|McDonald's rock cress, Red Mountain rock cress|
|Edward Guerrant, Ph.D.|
The following Participating Institutions are custodians for this species in the CPC National Collection:
Rae Selling Berry Seed Bank & Plant Conservation Programs
The conservation of Arabis mcdonaldiana is fully sponsored.
Edward Guerrant, Ph.D. contributed to this Plant Profile.
The small crimson to purple flowers of Arabis macdonaldiana are both beautiful and fragrant (Eastwood 1903). This interesting little plant was discovered in northern Mendocino County, California in 1902, and described as a distinct species the following year. Its discoverer was Alice Eastwood, one of the earliest and most well known female botanists. It was not identified in Oregon until 1980, a year after its listing as endangered with the Fish and Wildlife Service (Meinke 1982).
Arabis macdonaldiana was the second plant species to be listed as endangered by the US Fish and Wildlife Service (September 1978). As the time of listing, only one population of A. macdonaldiana was known, and it was in imminent danger of being destroyed by nickel mining. Today, because of the discovery of additional populations in California and Oregon as well as some complex taxonomic changes, there are many populations of A. macdonaldiana known. Despite the fact that there are many more populations known than when it was originally listed, the species is still in grave danger. The large number of populations may make the species eligible for down-listing or de-listing. This may sound like a great accomplishment. However, populations are still small and still at great risk from mining activities and other human caused disturbances. As many of the known sites are on National Forest land, their listing as Endangered by the Fish and Wildlife Service is one of few protective measures keeping nickel mining from destroying them and their habitat.
Distribution & Occurrence
Serpentine barren habitat, usually on steep unstable slopes or dry open woods below 4900 ft (1500m). Most areas are recently disturbed, exposing less weathered serpentine soil. Canopy cover is generally less than 3%.
Ranges: CA: NcoRO (Klamath -Siskiyou Region)
OR: Klamath Mountains
|In Oregon, 2() extant populations with few individuals (ONHDB 2000). In California, 29 sites "presumed extant" with numbers ranging from "a few" to approximately 5,000 (CNDDB 2000). Many sites have not been surveyed since the mid 1980's, so numbers may not be accurate, and many sites that were reported as declining may in fact have been extirpated by now.|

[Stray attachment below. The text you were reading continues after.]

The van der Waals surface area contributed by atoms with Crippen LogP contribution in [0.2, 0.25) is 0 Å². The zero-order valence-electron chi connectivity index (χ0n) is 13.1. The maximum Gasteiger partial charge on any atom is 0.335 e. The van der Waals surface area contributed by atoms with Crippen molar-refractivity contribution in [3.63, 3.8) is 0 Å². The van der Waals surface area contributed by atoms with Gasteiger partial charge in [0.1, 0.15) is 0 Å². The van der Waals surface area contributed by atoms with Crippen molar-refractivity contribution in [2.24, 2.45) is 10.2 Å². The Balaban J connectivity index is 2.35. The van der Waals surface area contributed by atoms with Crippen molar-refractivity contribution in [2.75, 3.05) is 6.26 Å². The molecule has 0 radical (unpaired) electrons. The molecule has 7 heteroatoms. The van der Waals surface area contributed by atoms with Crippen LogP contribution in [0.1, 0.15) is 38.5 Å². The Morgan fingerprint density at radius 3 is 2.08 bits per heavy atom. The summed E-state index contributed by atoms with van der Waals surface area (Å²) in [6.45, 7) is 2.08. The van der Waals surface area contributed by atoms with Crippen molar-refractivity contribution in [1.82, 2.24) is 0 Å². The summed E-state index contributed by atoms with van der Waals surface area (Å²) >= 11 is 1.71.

Conservation, Ecology & Research
Serpentine barren habitat supports a great variety of endemic plants, many of which are sensitive or rare (in Daniel and Fox 1999). Serpentine soil is also heavily mined because of high concentrations of useful metals. Mining doesn't just destroy the land and the plants that inhabit the land. Due to the looming threat of a mining project, American Rivers has named Rough and Ready Creek to the list of North America's Most Threatened and Endangered Rivers.
Proposed construction and mining for nickel (Nicore Corporation) 1997/98/99
Over-collection (Meinke 1982)
Off-road vehicle use
Taxonomic studies to investigate the relationship between California and Oregon populations. Results not published as of 2001 (Linda Ann Vorobik-UC Berkeley).
Determination and search for potential habitat using Landsat Thematic Mapper imagery to locate serpentine barren habitat (Daniel and Fox 1999).
Seeds stored in BBG seed bank from collections in 1987 and 1989. All collections are from Mendocino and Del Norte Counties in California. No seeds are stored from Oregon populations. All collections are bulked- there is no separation of maternal lines (BBG File)
Known Oregon sites are on National Forest Land.
Protect any newly discovered populations (Meinke 1982)
Limit land access and use (Daniel and Fox 1999).
Determine soil variables associated with A. macdonaldiana presence (Daniel and Fox 1999)
Determine how variables such as percent moss cover, percent rock, or microposition are correlated to species' occurrence (Daniel and Fox 1999).
Determine how tree, shrub, herb or grass cover correlate with presence of species (Daniel and Fox 1999).
Determine propagation and reintroduction protocols.
Meinke, R.J. 1982. Threatened and Endangered Vascular Plants of Oregon: An Illustrated Guide. Portland, Oregon: U.S. Fish & Wildlife Service, Region 1. 326p.